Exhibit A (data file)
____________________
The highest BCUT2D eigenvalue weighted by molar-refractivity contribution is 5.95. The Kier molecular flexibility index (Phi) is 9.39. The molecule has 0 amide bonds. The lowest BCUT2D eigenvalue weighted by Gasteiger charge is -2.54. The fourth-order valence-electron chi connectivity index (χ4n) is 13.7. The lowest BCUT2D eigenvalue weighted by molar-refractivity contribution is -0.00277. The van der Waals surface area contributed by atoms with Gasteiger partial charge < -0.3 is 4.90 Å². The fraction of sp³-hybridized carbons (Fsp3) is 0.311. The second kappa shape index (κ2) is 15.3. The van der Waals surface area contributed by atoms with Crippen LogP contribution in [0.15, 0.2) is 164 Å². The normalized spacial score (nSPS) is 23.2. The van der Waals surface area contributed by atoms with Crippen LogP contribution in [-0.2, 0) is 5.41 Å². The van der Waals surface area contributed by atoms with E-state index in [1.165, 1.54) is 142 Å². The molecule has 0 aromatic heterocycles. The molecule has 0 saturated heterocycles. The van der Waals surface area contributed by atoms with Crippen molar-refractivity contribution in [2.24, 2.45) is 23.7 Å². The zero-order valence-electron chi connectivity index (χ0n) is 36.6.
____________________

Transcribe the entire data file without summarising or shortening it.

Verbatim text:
The highest BCUT2D eigenvalue weighted by molar-refractivity contribution is 5.95. The Kier molecular flexibility index (Phi) is 9.39. The molecule has 0 amide bonds. The lowest BCUT2D eigenvalue weighted by Gasteiger charge is -2.54. The fourth-order valence-electron chi connectivity index (χ4n) is 13.7. The lowest BCUT2D eigenvalue weighted by molar-refractivity contribution is -0.00277. The van der Waals surface area contributed by atoms with Gasteiger partial charge < -0.3 is 4.90 Å². The fraction of sp³-hybridized carbons (Fsp3) is 0.311. The second kappa shape index (κ2) is 15.3. The van der Waals surface area contributed by atoms with Crippen LogP contribution in [0.15, 0.2) is 164 Å². The normalized spacial score (nSPS) is 23.2. The van der Waals surface area contributed by atoms with Crippen LogP contribution in [-0.2, 0) is 5.41 Å². The van der Waals surface area contributed by atoms with E-state index in [1.165, 1.54) is 142 Å². The molecule has 0 aromatic heterocycles. The molecule has 0 saturated heterocycles. The van der Waals surface area contributed by atoms with Crippen molar-refractivity contribution in [2.24, 2.45) is 23.7 Å². The zero-order valence-electron chi connectivity index (χ0n) is 36.6.